Disappointing, but not quite as horrifying as getting the letter from the IRS at the ripe age of 20, notifying me that I was being audited for the tax return filed after my tenure as a waitress. Note to self: next time you work as a waitress, keep very good track of your tips. Like somewhere other than a post-it note you left on your dresser. And next time, be sure you tell your mother how much you appreciate her getting you out of that mess. (How DID you get me out of that mess?)
Then there were the days when Cory and I had just begun dating. I went back to California for the summer, but he stayed at school to continue
The face of good mail days has changed over the past couple of decades. With the exception of December, a good mail day anymore might include a baby announcement, wedding invitation, pizza coupons or 20% off my total purchase at Bed Bath & Beyond. Or if I'm especially lucky, I might get an eye cream sample or a free diaper.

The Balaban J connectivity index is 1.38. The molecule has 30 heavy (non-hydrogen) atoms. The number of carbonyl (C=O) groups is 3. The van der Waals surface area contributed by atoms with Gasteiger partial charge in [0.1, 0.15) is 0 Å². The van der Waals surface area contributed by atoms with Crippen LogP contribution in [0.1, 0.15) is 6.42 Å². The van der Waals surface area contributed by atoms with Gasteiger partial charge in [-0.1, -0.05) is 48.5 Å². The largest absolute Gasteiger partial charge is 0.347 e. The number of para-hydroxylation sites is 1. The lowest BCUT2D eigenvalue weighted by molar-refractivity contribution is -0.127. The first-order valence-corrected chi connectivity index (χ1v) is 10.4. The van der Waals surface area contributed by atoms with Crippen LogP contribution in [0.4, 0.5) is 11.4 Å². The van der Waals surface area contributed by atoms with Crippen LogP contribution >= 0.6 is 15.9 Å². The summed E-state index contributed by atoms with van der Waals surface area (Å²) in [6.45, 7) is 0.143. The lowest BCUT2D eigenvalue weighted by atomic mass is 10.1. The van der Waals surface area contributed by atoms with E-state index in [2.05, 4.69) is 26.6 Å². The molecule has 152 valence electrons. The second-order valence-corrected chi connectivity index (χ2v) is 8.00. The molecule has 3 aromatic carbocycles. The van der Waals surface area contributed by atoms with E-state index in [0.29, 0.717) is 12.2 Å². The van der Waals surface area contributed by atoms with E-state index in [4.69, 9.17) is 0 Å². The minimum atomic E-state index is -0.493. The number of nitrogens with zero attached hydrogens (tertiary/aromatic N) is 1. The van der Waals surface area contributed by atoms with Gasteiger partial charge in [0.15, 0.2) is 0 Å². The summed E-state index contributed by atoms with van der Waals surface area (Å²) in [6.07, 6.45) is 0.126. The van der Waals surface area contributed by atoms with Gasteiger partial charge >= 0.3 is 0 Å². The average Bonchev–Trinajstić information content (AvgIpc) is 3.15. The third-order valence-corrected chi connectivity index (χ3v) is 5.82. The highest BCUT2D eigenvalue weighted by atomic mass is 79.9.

As for the bad mail days, I married an accountant so I only hear from the IRS when they are issuing us a refund. And the bills continue to arrive regularly, but I'm used to that. But one thing that I hadn't experienced until recently is that a piece of mail not only has the capacity to ruin my afternoon, but the ability to transport me back in time.
I got a letter, you see.
A blue postcard, actually.
From my high school.
They're telling me it's been quite a while since I left.
More like 20 years.
Twenty. Freakin'. Years.
And they want to have a party.
Looks like I'm invited, as are the other 527 of us with diplomas from 1988.
I consider that licking hot wax sounds less torturous.
The power that this little blue postcard has over me in this moment is a little surprising. I suddenly feel as if I'm standing in the hallway of my former high school wearing braces, leg warmers and blue mascara feeling awestruck by the moves of Michael Jackson who is, incidentally, still black at the time. The thing is, I don't like that girl very much and so I'd kind of like to keep her there. Let her stand there and be needy and insecure and captured in color in her yearbook on Nerd Day and leave her there in 1988. I have no desire to resurrect that girl and bring her to the Hard Rock Cafe in San Diego. I try to imagine if there are any circumstances under which traveling to this party might sound like fun. Maybe if Pierce were there. I wonder if he'd be interested? I should ask him. Maybe I'll write him a letter.